Traditionally, a peepshow is a one-way affair—someone performs and someone (or someones) else observe, usually without being seen themselves. But I knew walking into dog & pony dc’s contribution to the 2018 Women’s Voices Theater Festival, given the company’s emphasis on audience integration, that this would be no passive viewing experience. And indeed, Peepshow is a creative, chaotic, and immersive experience that unfortunately offers a slightly muddled message.
Conceived and developed by Rachel Grossman, Tosin Olufolabi, and Ivania Stack and directed by Grossman, Peepshow begins with a somewhat subdued pre-show spectacle in the lower, lower lobby of Woolly Mammoth Theatre Company. After about 10 minutes, the audience is welcomed into Woolly’s rehearsal room by Susan (Carol Spring), who hurries to get the audience chairs and continues to fold laundry and perform other chores as the rest of the cast is engaged in performing.
There’s an actual peepshow featuring four women (Elaine Yuko Qualter, Amelia Hensley, Sandra Mae Frank, and Natasha Gallop) dressed like the cast of Moulin Rouge performing “She Had It Coming,” a variation on the Chicago classic that includes a running list of the famous and powerful men exposed by the #MeToo movement. The audience also is treated to a silent seaside pantomime complete with an edible component, a beauty pageant between cardboard-cutout stereotypes of femininity and one real woman (both featuring Ouida Maedel), and a Feminist Fightclub Federation wrestling match between the different waves of feminism (a Suffragette, Housewife, Riot Grrrl, Sista Grrrl, and Basic Becky).
None of this would work without the total commitment of the cast (which is rounded out by Kerry McGee and Tosin Olufolabi), and that’s where Peepshow really shines—there was nothing timid or forced about these performances, and the audience is invited to participate in a natural, non-threatening manner. This may be reflective of the fact the Peepshow was put together by a totally non-male-identifying creative team, and the cast is comprised of both deaf and hearing actors to make it completely accessible.
All of this is to say that I loved the way the show was made and executed, but I left wondering what exactly I should be walking away with. While the different vignettes cover a wide range of topics and display lots of innovation, the themes struck me as surface-level and contradictory at times.
The peepshow portion of the evening didn’t go much deeper than pointing out that cats are called “she” and dogs are called “he,” and the wrestling match ends with a call for unity, but doesn’t address the way that Sista Grrrl and Basic Becky are treated very differently by non-intersectional feminism. The emphasis on female genitalia seems to exclude trans and certain non-binary individuals, while the final scene, which features a dance party and a makeover, left me wondering as to what it was saying about people who identify as feminist, but also take pleasure in makeup and shoes and jewelry.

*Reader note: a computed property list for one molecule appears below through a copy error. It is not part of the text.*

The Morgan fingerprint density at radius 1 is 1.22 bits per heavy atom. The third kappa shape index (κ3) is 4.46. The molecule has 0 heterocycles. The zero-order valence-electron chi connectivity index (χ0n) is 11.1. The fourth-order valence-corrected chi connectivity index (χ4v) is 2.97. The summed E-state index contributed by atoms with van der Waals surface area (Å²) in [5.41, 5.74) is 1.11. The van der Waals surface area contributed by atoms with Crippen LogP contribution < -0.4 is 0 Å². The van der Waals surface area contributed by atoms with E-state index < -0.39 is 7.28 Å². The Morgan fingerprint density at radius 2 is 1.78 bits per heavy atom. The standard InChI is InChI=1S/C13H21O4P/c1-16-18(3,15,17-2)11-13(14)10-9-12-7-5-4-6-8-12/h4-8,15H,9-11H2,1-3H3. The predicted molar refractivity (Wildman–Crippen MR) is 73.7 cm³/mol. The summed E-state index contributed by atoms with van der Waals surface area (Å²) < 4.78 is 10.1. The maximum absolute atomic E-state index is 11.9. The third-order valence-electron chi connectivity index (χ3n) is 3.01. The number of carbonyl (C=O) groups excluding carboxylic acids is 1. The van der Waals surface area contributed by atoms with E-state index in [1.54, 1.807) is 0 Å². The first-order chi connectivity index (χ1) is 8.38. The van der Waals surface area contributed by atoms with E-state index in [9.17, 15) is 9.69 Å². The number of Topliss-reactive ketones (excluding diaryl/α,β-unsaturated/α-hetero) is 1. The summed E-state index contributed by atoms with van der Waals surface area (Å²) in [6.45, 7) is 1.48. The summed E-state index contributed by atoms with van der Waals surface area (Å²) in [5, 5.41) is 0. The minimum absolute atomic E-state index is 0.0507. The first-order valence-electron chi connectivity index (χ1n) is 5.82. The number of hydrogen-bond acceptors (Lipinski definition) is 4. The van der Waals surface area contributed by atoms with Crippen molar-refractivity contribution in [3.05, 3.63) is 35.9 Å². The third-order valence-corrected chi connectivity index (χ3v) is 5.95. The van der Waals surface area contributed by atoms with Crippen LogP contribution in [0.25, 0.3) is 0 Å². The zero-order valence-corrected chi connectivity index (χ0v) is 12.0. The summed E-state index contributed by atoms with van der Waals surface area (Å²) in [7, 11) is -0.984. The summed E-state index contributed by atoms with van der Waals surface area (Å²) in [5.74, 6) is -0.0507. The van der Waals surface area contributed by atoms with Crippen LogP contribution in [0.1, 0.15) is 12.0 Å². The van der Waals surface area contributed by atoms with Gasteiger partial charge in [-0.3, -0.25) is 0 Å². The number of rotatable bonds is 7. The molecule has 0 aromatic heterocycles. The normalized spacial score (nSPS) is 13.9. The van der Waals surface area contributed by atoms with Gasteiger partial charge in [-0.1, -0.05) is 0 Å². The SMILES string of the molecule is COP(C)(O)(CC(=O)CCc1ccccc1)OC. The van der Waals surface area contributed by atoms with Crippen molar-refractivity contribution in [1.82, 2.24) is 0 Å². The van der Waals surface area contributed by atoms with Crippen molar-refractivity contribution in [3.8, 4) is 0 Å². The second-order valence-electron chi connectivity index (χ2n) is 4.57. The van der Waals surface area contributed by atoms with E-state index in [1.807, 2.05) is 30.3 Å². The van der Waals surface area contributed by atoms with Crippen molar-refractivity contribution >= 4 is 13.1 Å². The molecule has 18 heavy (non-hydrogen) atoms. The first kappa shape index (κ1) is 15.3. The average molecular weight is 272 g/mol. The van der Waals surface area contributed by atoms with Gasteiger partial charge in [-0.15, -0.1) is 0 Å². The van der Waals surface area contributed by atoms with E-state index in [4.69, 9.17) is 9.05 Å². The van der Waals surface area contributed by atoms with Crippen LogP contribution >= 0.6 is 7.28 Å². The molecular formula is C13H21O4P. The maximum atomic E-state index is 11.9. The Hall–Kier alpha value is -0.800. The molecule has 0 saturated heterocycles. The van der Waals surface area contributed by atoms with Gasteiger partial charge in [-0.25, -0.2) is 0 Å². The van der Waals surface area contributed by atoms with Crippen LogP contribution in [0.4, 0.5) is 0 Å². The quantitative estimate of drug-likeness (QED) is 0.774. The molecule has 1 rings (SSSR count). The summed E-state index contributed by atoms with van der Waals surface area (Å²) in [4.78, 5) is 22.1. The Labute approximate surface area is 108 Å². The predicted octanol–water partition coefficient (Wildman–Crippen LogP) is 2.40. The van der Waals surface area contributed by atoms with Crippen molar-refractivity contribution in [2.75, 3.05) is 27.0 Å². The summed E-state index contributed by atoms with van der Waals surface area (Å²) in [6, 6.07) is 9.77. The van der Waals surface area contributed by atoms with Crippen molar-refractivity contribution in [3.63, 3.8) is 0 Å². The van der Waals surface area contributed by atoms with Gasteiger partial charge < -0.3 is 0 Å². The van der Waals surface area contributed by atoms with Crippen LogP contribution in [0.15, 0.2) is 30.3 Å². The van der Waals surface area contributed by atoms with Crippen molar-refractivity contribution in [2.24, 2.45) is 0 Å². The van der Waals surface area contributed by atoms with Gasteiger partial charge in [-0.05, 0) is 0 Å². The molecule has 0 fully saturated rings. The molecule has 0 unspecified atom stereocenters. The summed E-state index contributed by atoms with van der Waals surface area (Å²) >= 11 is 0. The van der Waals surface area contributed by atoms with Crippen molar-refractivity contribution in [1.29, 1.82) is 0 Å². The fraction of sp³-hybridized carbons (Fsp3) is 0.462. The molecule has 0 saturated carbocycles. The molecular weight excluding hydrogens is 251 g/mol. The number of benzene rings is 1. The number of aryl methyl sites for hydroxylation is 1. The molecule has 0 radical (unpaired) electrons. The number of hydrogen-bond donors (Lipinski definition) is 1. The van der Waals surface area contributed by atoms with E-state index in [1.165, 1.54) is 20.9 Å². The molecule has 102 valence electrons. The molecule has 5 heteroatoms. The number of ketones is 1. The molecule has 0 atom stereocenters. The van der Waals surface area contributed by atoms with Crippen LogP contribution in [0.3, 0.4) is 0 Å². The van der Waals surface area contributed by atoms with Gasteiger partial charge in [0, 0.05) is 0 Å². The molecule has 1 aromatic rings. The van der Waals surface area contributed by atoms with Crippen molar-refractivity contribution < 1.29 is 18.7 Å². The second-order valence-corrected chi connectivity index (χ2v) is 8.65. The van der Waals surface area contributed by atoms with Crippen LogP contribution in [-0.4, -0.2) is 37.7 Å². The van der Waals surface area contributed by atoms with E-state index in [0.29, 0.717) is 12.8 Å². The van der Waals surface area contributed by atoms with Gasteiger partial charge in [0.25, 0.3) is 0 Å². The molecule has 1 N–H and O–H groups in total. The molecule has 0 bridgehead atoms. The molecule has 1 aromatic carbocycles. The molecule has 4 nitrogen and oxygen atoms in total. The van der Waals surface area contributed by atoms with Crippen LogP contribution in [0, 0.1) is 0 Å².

closes February 25, 2018
Details and tickets
There’s only so much you can fit into an 80-minute show—even one as ambitious and diverse as Peepshow—and this is not to say that one performance can ever hope to tackle all the varied aspects of gender inequality in our society. Ultimately, while the piece may have benefited from a narrowing of its scope and focus, there’s plenty to be enjoyed by adventurous and open-minded audience members.
Peepshow. Conceived and developed by Rachel Grossman, Tosin Olufolabi, and Ivania Stack. Directed by Rachel Grossman. Devised by Claudia Brownlee, Jordana Fraider, Sandra Mae Frank, Natasha Gallop, Kala Granger, Rachel Grossman, Amelia Hensley, Ouida Maedel, Kerry McGee, Tosin Olufolabi, Elaine Yuko Qualter, Lorraine Ressegger-Slone, Carol Spring, Ivania Stack, and Annie Wiegand. Featuring: Sandra Mae Frank, Natasha Gallop, Amelia Hensley, Ouida Maedel, Kerry McGee, Tosin Olufolabi, Elaine Yuko Qualter, and Carol Spring. Choreographer: Lorraine Ressegger-Slone. Set and lighting designer: Annie Wiegand. Costume designer: Claudia Brownlee. Sound designer: Tosin Olufolabi. Dramaturg and assistant director: Jordana Fraider. Production and stage management: Emilie Moore, Trent Harper, and Kala Granger. ASL translation: Sandra Mae Frank and Amelia Hensley. Performance interpreters: History Estil-Varner and Mary Beth Morgan. Produced by dog & pony dc. Reviewed by John Bavoso.